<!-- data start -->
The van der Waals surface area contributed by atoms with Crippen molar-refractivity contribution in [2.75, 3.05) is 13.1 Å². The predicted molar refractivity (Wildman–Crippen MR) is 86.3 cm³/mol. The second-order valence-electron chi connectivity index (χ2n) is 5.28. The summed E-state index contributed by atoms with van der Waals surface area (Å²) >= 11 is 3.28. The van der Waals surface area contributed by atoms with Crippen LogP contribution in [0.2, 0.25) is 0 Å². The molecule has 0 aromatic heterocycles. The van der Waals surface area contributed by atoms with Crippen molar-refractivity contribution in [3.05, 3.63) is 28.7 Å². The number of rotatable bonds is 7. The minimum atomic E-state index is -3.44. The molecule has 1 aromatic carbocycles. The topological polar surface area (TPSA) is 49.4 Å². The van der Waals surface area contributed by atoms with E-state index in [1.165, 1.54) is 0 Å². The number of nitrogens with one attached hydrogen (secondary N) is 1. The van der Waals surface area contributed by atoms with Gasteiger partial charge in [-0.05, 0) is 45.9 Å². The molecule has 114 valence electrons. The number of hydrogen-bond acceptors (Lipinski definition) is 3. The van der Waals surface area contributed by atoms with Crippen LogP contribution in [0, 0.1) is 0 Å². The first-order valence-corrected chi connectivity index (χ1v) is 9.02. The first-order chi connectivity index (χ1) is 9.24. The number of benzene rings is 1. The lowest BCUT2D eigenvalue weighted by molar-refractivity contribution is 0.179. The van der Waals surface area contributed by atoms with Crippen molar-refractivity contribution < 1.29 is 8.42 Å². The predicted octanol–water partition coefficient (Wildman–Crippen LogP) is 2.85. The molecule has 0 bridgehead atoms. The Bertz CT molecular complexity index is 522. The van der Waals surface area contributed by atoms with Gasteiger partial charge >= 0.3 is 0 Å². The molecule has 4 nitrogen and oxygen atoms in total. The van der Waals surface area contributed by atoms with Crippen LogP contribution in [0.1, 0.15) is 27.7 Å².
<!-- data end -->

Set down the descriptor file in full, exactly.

The van der Waals surface area contributed by atoms with Crippen molar-refractivity contribution in [2.75, 3.05) is 13.1 Å². The predicted molar refractivity (Wildman–Crippen MR) is 86.3 cm³/mol. The second-order valence-electron chi connectivity index (χ2n) is 5.28. The summed E-state index contributed by atoms with van der Waals surface area (Å²) >= 11 is 3.28. The van der Waals surface area contributed by atoms with Crippen LogP contribution in [0.2, 0.25) is 0 Å². The molecule has 0 aromatic heterocycles. The van der Waals surface area contributed by atoms with Crippen molar-refractivity contribution in [3.05, 3.63) is 28.7 Å². The number of rotatable bonds is 7. The minimum atomic E-state index is -3.44. The molecule has 1 aromatic carbocycles. The topological polar surface area (TPSA) is 49.4 Å². The van der Waals surface area contributed by atoms with E-state index in [1.165, 1.54) is 0 Å². The number of nitrogens with one attached hydrogen (secondary N) is 1. The van der Waals surface area contributed by atoms with Gasteiger partial charge in [-0.05, 0) is 45.9 Å². The molecule has 114 valence electrons. The number of hydrogen-bond acceptors (Lipinski definition) is 3. The van der Waals surface area contributed by atoms with Crippen LogP contribution in [0, 0.1) is 0 Å². The first-order valence-corrected chi connectivity index (χ1v) is 9.02. The first-order chi connectivity index (χ1) is 9.24. The number of benzene rings is 1. The lowest BCUT2D eigenvalue weighted by molar-refractivity contribution is 0.179. The van der Waals surface area contributed by atoms with Crippen molar-refractivity contribution < 1.29 is 8.42 Å². The predicted octanol–water partition coefficient (Wildman–Crippen LogP) is 2.85. The molecule has 0 bridgehead atoms. The Bertz CT molecular complexity index is 522. The van der Waals surface area contributed by atoms with Gasteiger partial charge >= 0.3 is 0 Å². The molecule has 4 nitrogen and oxygen atoms in total. The van der Waals surface area contributed by atoms with Crippen LogP contribution in [0.1, 0.15) is 27.7 Å².